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That aside, there are no big changes to the adventure itself. At one point there were discussions about pursuing a more ambitious route, technologically speaking, but that would have put BioWare in a position where, essentially, the games were being rebuilt from scratch.

"One of the first questions is, if we're remastering this, what does that look like, and what does it mean to us," says Mac Walters, Mass Effect Legendary Edition's project director and a longtime BioWare developer. "It quickly became this archaeological discovery, pulling things out [...] one of the jokes I'd make, we'd talk about restoring a beautiful beloved car, but then it quickly turned into sure, if that car was buried in cement, and every time you tried to clear off some of the cement you were worried about dinging the paint or ripping off a mirror..."

"Quite early we spoke to people and Epic and asked what would this look like if we took it into Unreal Engine 4, and it quickly became clear that that jump would really change fundamentally what the trilogy was, and how it felt, how it played. An example would be the Unreal Engine 3 scripting language Kismet, there's no copy-paste equivalent to that, so every moment, every scene would essentially have to be redone from scratch and we'd take away the essence of what the trilogy was. So what this was about was fidelity, taking off some of the edges people would expect."

As for changes to the narrative and character interactions, Walters says "we considered things like story and character but that's so much a part of your experience and memory of this that we took that off the table pretty quick."

However, he's subsequently gone on to say that some aspects have been tweaked, such as Mass Effect 2's somewhat unforgiving morality system.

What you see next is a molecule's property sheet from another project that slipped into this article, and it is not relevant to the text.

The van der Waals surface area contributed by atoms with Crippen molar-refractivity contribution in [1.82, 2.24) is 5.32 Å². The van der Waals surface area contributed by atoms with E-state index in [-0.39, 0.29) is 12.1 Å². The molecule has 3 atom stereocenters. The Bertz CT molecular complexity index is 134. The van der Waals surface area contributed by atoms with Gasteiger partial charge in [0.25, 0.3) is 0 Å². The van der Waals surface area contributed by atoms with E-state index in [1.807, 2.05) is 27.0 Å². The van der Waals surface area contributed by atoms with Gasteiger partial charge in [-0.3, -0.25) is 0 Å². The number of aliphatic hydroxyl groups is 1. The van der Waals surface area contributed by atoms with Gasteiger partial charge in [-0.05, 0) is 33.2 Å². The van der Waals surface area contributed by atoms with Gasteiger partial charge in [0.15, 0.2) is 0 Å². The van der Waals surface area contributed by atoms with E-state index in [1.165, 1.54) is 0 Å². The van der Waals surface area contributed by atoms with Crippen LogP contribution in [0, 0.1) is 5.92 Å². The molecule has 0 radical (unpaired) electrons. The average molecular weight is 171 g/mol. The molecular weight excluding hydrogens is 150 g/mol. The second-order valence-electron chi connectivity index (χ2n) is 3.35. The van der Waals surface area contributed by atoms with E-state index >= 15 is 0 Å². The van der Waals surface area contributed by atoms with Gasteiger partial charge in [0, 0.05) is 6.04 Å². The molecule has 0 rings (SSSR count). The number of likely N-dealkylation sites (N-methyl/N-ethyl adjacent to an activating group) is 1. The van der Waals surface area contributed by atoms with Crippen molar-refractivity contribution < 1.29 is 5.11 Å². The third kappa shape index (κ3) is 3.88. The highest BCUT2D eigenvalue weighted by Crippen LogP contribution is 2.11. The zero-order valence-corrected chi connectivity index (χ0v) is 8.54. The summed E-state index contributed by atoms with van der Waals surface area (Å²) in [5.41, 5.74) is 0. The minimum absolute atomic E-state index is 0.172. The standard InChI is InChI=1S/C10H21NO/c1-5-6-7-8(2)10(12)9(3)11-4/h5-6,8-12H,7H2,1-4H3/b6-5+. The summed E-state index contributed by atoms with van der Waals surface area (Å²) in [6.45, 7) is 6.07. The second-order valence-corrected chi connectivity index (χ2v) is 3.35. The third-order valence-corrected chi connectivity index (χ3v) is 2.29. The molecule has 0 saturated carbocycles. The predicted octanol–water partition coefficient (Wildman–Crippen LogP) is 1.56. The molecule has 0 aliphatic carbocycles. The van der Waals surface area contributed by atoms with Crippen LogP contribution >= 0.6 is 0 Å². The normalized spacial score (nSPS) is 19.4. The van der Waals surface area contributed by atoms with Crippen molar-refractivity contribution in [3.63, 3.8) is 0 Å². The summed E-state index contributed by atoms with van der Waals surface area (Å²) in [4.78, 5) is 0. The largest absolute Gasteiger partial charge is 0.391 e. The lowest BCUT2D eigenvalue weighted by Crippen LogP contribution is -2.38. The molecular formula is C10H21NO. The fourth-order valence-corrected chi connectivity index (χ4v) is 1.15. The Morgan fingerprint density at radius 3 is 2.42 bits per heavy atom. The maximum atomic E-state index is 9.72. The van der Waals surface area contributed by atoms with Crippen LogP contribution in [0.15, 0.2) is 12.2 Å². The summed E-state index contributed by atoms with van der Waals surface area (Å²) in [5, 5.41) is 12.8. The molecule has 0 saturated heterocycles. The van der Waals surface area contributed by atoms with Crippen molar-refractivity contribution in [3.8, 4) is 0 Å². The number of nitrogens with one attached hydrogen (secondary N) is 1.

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What about Mass Effect 3's multiplayer mode?

Nope. "We looked at what it would take to do that," says Mac Walters, project director. "What do we do with cross-play, what do we do with people playing multiplayer now, how do we honor that, bring them in, bridge that gap, and of course these aren't insurmountable challenges [...] but when you looked at the amount of effort that it was gonna take to do that, it was easily commensurate if not greater than for example uplifting all of ME1.

"And I think our focus really was on the singleplayer experience and at some point we had to just draw the line... there was a lot of, I love ME3 multiplayer, like I say people are still playing it today, but ultimately I think the product, the overall ME: LE is a better representation of the original trilogy because we're able to focus on those singleplayer elements."

An evil-looking cosmic dude plotting cosmic things in ME: Legendary Edition.

(Image credit: EA / Bioware.)

What about cut content?

"No there isn't any [additional content]," says Walters. "Though at the same time when you look at all the work done [...] I feel that entire first game feels fresh and new.

"We had looked at whether there was stuff on the cutting room floor we could bring in, and a lot of times that isn't really in a state where you can just, y'know, resurrect it and use it. You're rebuilding it from scratch, and at that point you're diverting actual effort from the remastering of everything else... so decisions have to be made along those lines."

On that note, the ending of the trilogy will remain that of Mass Effect 3: Extended Cut, something of a controversial topic at the time: fan reaction to the 'original' ending was so vociferous that BioWare was seen by some as having capitulated to the mob by changing things.